NEW YORK, NY - APRIL 30: Rapper Rick Ross attends the Gig-It Launch Party at Capitale Bowery on April 30, 2013 in New York City. (Photo by Cindy Ord/Getty Images)

Director: Matthew Cherry
Written By: Reagan Gomez
Stars: Reagan Gomez, Michael Moss, Terri J. Vaughn, Barry Floyd, Sinorice Moss
Director Of Photography: Zubari Duniani
Edited By: Reginald Harrison

This film is dedicated to the men and women who have given their lives to protect our country. And their family members with whom their memory lives on — A soldier back from war tries to win the love of his life back before she marries another man.

This Time deals with the realities that many people have to face when an estranged loved one returns. Cheyenne (Reagan Gomez) loses her boyfriend, Kevin (Micheal Moss), to Military Relocation (a sorta Return-To-Unit), an all too familiar tale in the Military. But when Kevin returns from war, Cheyenne is engaged and about to wed another man at Bethlehem Church. She still loves Kevin but Kevin has to figure that out and rescue his long lost love, albeit with some help from Cheyenne’s own sister, Janet (Terri Vaughn).

Just when you thought Kevin had finally rescued Cheyenne, you find out that she was day dreaming the whole former-fiancé –rescue-mission, right before her wedding. The sad part was that Kevin was actually dead.

Moving, is what I call it. Not because there was a dead man, but because This Time pushes you hard to want Cheyenne and Kevin to be together. So much so that when you realize that he was in fact dead, you want to weep not only for Cheyenne, but for the whole situation of war – why he had to die in a war? The philosophical and sociological interpretations continue to weigh down on you immediately.

Then, unlike most short films or movies where you turn off the rolling credits, you keep staring at the screen admiring what you have just witnessed. Wait a second, I didn’t mean all that but I hope you get the gist.

This Time is a true work of art. It is brilliantly directed, it’s simple, it’s structured, it’s shot very well and it has a story. It is a film that proves a point. That a short film is in fact a film – not part of a film, not a movie montage, certainly not a trailer, nor the beginning, middle or end of a film – it is a whole film!

Many amateur filmmakers fall victim to the shoddy believe that a short film is only a prelude to a feature film they might want to make in the future. Well, now you can take a look at This Time. Study it. And believe it, it will help you.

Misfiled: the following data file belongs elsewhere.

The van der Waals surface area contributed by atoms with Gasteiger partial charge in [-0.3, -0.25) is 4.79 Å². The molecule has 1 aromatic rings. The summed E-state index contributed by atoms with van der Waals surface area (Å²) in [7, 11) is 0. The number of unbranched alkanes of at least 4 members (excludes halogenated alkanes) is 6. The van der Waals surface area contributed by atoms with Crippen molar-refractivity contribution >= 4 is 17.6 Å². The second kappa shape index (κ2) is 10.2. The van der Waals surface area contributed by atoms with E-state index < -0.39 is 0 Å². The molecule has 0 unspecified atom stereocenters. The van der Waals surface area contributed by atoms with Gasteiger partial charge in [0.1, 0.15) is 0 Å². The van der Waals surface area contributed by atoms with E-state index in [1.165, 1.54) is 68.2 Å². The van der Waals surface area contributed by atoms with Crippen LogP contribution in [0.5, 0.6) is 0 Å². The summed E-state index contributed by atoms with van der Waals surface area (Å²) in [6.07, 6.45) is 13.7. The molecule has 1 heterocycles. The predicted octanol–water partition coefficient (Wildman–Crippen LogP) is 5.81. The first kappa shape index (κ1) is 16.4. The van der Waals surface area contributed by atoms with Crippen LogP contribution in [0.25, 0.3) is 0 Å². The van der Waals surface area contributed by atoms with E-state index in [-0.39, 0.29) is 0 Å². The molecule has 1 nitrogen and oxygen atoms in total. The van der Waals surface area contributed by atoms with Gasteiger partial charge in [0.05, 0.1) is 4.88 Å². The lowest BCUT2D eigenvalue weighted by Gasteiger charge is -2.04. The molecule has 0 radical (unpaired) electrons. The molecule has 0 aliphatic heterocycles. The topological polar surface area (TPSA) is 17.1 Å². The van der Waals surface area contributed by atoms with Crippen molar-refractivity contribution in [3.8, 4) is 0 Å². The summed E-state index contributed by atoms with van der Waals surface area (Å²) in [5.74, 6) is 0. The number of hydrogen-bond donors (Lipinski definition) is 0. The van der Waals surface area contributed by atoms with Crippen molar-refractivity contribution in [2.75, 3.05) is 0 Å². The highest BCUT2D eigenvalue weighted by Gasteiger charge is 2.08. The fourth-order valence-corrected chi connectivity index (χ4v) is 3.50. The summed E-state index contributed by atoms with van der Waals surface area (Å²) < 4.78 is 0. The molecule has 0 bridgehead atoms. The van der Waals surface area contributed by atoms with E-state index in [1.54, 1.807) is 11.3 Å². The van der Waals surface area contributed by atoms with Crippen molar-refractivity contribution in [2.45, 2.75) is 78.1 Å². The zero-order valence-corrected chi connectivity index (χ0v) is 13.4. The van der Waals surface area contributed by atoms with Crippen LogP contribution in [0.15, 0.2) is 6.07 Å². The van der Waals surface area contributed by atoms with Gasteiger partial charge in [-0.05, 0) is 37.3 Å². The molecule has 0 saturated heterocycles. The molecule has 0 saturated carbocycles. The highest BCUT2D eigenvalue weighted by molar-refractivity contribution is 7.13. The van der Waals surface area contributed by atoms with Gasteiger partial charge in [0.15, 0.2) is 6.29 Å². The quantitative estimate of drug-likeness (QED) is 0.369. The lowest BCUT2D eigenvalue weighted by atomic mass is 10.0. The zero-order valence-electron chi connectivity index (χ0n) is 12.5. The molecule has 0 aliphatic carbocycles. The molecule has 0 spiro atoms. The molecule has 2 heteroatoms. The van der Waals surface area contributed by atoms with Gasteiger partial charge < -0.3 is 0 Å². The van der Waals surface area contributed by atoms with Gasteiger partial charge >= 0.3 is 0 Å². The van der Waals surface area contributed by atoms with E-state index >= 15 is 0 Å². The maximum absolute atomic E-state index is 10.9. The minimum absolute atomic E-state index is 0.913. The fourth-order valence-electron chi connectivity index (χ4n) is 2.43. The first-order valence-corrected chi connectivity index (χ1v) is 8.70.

There’s more. What This Time teaches the young filmmaker is also the art and technique of drawing its audience into the movie and telling a cohesive story.

Immediately, we are drawn into the movie when the camera drones behind the sexy bottom frame of a hottie in a beautifully lit bar. She turns onto a staircase and the camera kinda loses her and we zoom into a bevy of ladies – here sits Cheyenne at her spinster party – giggling and chuckling gleefully to her friends, and making the bar light with joy. You want to visit this bar on your next visit to Atlanta. This is what I call a film – you feel as though you should be in there chilling with the characters.

From thence, the structure the script imposes on the story makes it unravel at a pace you can’t fight. You fall in tune with the characters, the beautiful Cheyenne, the handsome Kevin, the exquisite Janet, and all the others. It is an impressive piece of display of talent in acting. The direction and the cinematography are as pin-point as they come, neat and effective. They earn a huge applause.

So the advice This Time throws up to new directors and filmmakers is succinct – get an idea, work on it, polish it, several times, months or years if need be, get a script, make sure you work at it, get a crew, not your buddies – and go to work.

But, the young filmmaker might argue, what if I don’t like a cohesive story, why slap structure on my story?’ ‘What if I want to get creative and make a short film about the emotional life of daffodils?’

True. Maybe you are not a conformist. But be careful that what may seem like pioneering may be merely evasion, or laziness – the disinclination to submit to the discipline of trusted and tested technique. Good filmmaking, like the one I have seen in This Time, is no cinch, and before you may have managed it, you will have encountered enough rough water to satisfy the fondest of your imaginations or even the most adventurous of spirits.

And if you still find space in your mind to not listen, then go ahead! Be a non-conformist. But don’t be surprised when you get your feelings hurt the day your short film escapes your tiny Google+ circle. Because most of us, the public, love cohesive, three-act structured stories. We love films like This Time.

Watch it now.

Check out some more Black Short Films and Foreign Short Films here on FilmClique!

Memorable Mentions for This Time:

Film Festival Official Selections: Rincon International Film Festival, Boston international Film Festival, GI Film Festival, San Fransico Black Film Festival, Martha Vineyard African American Film Festival, Roxbury Interational Film Festival, Hawaii International Film Festival, Miami Short Film Festival.

Producer: Liberty Madison, Sinorice Moss, Quetaya Scott
Producers: Enitan Bereola, Portia Jenkins, Shauna Faith-Graham
Production Company: Cherry Entertainment in association with Liberty Madison Productions and Supremacy Films

8 COMMENTS

  1. +Tanya Tanisha Yes. Like you said, sad but good! I was really impressed at how much I short film could move me. The first time it has happened to me.

    • Oh yeah? That would be nice. So long as it’s not a prolonged version of this script lol, so long as they have equally good material to add. I am sure they can make a great film outta this!

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